This is a newer fundraising practice. Initial Exchange Offerings (IEOs) refer to those projects getting listed on an exchange directly, without going through an ICO. What happens here is that the developers mint the project’s token, send it to the exchange, which will then sell the tokens on their platforms to individual contributors for another coin (usually ETH). So, the contributor doesn’t directly engage in a Smart Contract with the ICO, but instead, he creates an account on the exchange and sends ETH to that account. Then, when the IEO starts the contributors can purchase the token directly from the exchange.
Now, some authors suggest that the advantages of running an IEO instead of an ICO include: a) the possibility to directly use the existing user base of the exchange, b) the vote of confidence given by the exchange which performs its own due diligence so it only accepts trustworthy projects (in their opinion, obviously) and it also makes it more difficult to scam contributors to engage in fraudulent activities.
These are all true to a certain extent. There is a set of problems that arise from this:
1. A very high percentage of tokens are held by a small number of people. This means that when the price goes up, a small number of people would make a lot of profit at the expense of the others and that a small number of people would be able to manipulate the price of the coin. This goes against the whole idea of having a decentralized system where prices are subject to the law of supply and demand.
2. To be able to get listed on one of the big exchanges, you need lots of money. As the exchanges have to perform their own due diligence and somehow act as a guarantee of your project’s worthiness, they will naturally ask for a lot of money. Projects also bear the marketing costs which can easily reach $100 thousand or more.
3. A lot of money is wasted on exchange fees. This is where it makes a lot of sense for exchanges to engage in listing IEOs. Having more users and coins means more transactions and obviously higher revenues. If you’re thinking about starting or investing in an IEO, think about the fact that a lot of your money goes to the exchange.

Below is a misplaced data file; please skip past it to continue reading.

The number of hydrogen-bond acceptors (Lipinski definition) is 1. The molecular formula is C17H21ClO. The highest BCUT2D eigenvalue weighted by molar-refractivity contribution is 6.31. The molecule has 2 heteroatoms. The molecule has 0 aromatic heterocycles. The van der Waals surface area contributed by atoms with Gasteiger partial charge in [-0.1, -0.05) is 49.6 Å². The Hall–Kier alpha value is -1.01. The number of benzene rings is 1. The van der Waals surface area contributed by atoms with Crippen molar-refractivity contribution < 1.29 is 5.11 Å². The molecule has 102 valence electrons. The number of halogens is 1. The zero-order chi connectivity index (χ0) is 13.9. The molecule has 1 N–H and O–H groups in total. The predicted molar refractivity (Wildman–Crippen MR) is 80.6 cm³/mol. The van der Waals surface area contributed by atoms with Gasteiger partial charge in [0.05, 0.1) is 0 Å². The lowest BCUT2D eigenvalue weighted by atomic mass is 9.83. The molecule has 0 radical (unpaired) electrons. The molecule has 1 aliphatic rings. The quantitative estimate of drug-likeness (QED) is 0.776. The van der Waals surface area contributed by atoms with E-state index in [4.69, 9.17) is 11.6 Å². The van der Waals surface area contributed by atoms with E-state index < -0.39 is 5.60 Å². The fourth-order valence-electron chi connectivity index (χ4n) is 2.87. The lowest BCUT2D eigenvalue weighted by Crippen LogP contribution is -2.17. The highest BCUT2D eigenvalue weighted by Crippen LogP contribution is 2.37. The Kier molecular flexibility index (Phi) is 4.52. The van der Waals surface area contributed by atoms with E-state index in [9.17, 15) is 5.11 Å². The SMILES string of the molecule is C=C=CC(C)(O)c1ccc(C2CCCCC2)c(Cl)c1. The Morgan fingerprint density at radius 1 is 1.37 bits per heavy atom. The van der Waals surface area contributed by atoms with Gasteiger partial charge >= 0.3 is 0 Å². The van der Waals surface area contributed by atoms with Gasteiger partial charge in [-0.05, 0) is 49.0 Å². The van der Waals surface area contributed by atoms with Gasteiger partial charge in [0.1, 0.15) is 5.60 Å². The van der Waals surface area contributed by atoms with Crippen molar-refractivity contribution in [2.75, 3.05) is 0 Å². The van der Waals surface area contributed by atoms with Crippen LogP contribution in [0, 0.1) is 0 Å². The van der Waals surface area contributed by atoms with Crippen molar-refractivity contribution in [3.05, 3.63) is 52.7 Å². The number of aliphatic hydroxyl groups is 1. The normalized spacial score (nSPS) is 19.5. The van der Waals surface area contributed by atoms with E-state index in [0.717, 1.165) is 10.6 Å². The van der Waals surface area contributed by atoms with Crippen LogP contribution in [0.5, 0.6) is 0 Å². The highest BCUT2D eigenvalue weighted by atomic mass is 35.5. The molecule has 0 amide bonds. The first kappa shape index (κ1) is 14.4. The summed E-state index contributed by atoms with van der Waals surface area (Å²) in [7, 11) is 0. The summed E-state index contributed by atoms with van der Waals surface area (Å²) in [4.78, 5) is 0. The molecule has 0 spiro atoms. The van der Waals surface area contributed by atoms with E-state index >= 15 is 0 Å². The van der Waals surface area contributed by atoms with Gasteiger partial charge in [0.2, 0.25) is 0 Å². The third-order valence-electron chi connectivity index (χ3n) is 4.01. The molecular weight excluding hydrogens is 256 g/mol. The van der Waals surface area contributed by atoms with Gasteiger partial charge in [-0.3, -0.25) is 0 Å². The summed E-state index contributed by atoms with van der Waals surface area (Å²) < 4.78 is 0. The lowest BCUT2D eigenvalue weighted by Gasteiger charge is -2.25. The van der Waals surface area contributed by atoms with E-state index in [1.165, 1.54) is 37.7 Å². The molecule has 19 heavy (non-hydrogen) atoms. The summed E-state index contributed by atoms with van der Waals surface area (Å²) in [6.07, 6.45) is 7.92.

4. Inflation. IEOs have made it acceptable to create huge inflation from the very beginning. As soon as the project’s coin can be traded, investors will likely want to exchange them for profit. This makes the token act like nothing more than a fundraising method and destroys its long-term utility within the ecosystem. This leads to speculative behaviour that goes against the idea of creating a sound business model.
According to a 2-month-old article, Binance was against IEOs because of the many risks they posed. Changpeng Zhao concluded that:
I believe ICOs are still the best way to raise funds. In fact, it is so good that I cannot imagine why any decent project would still seek traditional VC money. All the smart VCs are now investing in ICOs, even the top names in the business.
However, realising they could make a lot of money, they have reconsidered this opinion very quickly, as they listed their first two IEOs, namely Fetch and BitTorrent. Don’t get too hyped about how much money they have raised. Instead, follow closely their development and see for yourself how sustainable they are.
Until then, we are telling you, don’t give up on ICOs and STOs just yet. They have proven to be successful in the past and they will continue to bring value to the crypto universe. We are giving you a solution to get rid of fraudulent practices that messed with the business model in the past. Be in full control over what happens to your money and venture into trustworthy projects with very limited risk. Try Daicore.